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International Students can now Rest Easy as US Immigration Drops Online-Only Restriction

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CAMBRIDGE, MASSACHUSETTS – APRIL 22: A general view of Harvard University campus is seen on April 22, 2020 in Cambridge, Massachusetts. Harvard has fallen under criticism after saying it would keep the $8.6 million in stimulus funding the university received from the CARES Act Higher Education Emergency Relief Fund in response to the COVID-19 (coronavirus) pandemic. (Photo by Maddie Meyer/Getty Images)

The government of the United States has withdrawn the latest rules from DHS and Immigration and Customs Enforcement (ICE) that would require international students to leave the U.S. or transfer schools if their institution holds only online classes in the fall.

A federal judge, Allison D. Burroughs announced that they will rescind the policy in a Tuesday hearing regarding a lawsuit brought by Harvard University and the Massachusetts Institute of Technology against the ruling, The Harvard Crimson reported.

Since the agencies announced the policy, it created significant issues for international students. The issues included:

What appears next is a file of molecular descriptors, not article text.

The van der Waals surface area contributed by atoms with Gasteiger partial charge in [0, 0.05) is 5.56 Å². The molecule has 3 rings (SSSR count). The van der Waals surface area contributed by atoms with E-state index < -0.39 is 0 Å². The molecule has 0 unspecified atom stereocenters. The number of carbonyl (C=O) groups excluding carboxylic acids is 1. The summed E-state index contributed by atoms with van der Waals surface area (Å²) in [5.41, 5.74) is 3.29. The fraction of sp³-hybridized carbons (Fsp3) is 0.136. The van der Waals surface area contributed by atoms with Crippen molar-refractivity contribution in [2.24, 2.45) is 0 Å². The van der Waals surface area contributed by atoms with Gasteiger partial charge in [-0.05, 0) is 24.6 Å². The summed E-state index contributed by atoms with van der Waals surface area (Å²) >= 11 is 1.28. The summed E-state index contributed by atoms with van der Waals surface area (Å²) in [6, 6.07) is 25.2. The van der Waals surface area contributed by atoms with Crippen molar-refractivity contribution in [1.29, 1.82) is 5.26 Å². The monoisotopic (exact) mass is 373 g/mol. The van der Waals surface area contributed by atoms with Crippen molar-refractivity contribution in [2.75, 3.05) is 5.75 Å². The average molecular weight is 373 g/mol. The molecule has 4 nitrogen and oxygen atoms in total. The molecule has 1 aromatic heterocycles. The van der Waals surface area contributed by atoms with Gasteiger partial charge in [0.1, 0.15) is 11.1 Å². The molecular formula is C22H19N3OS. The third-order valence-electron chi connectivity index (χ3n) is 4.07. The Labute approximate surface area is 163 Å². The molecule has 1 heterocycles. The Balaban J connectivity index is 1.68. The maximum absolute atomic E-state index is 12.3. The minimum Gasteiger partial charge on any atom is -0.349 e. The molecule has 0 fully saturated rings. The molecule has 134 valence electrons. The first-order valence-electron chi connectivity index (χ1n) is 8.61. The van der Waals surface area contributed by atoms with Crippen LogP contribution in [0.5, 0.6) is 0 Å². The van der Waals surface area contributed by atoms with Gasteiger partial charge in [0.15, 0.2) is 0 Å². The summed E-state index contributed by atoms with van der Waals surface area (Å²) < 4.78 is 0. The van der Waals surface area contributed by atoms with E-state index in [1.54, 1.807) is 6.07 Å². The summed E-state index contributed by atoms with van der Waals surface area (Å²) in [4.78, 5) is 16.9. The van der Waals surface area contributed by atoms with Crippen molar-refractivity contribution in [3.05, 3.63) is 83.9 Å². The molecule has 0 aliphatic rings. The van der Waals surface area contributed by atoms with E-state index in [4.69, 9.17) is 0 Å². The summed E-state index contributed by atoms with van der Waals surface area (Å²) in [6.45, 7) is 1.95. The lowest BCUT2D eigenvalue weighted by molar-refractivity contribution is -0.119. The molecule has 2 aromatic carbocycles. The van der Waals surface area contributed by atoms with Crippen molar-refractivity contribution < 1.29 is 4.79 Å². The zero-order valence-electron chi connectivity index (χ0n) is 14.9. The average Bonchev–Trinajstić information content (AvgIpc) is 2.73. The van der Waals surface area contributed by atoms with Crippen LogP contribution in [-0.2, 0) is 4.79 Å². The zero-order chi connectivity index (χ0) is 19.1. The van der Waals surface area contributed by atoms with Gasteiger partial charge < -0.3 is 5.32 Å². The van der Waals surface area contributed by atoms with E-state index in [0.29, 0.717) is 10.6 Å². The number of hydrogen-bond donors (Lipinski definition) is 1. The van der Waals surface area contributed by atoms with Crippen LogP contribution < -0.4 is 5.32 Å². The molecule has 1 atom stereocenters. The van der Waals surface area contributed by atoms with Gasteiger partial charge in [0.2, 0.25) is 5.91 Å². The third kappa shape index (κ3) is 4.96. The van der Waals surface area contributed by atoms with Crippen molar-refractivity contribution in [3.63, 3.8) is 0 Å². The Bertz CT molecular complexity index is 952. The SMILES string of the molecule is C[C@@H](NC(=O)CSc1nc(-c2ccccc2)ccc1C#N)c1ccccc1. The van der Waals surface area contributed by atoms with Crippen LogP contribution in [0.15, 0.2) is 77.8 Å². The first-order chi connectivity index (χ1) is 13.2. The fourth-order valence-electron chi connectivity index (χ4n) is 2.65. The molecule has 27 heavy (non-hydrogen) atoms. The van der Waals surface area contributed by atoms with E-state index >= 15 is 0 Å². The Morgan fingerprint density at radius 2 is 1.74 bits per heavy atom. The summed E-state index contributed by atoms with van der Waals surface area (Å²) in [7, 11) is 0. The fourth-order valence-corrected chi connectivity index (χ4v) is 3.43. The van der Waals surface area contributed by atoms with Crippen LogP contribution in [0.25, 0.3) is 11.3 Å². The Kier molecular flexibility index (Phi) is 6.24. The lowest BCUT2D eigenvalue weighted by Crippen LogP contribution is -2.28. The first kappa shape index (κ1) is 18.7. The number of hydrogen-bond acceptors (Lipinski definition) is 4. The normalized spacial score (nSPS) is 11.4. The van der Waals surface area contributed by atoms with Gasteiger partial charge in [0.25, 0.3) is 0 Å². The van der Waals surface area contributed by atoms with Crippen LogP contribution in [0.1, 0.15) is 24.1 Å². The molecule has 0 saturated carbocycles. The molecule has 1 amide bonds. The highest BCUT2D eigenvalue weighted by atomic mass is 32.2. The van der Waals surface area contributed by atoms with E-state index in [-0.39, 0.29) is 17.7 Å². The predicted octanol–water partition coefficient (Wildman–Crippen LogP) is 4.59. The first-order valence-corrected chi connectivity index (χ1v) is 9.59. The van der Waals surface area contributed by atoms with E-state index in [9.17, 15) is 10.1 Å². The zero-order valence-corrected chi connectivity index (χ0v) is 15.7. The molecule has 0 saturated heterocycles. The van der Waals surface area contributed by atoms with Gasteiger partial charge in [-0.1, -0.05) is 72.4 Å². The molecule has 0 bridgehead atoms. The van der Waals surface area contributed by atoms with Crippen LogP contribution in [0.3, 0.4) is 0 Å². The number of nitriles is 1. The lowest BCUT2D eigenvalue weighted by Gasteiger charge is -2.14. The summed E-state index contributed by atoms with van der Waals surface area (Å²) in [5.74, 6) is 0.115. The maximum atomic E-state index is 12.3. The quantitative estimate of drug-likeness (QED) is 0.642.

• International students on non-immigrant F-1 and M-1 visas wouldn’t remain in the U.S. or legally enter the U.S. if their studies are entirely online.

  • Students whose schools are online-only should “[transfer] to a school with in-person instruction to remain in lawful status.”

  • Students at schools offering a mixture of in-person and online learning will be permitted to take some online courses and remain in the country, though the school must certify “that the student is not taking an entirely online course load this semester.”

    Check out here to learn more about the recent guidelines.

Harvard University and MIT earlier this month filed a lawsuit seeking to stop the rules. Hundreds of higher education institutions and associations across the U.S. also joined them in opposing the new policies.

The rule issued July 6, students would have needed to maintain at least one in-person class during the fall semester. If their institution moved to remote learning because of the coronavirus pandemic, international students would have been required to transfer to another institution offering in-person classes or leave the U.S.

But according to Judge Burroughs, both parties agreed to a resolution less than 5 minutes into the hearing, and now, physical classes or not, international students will be able to remain in or enter the United States.

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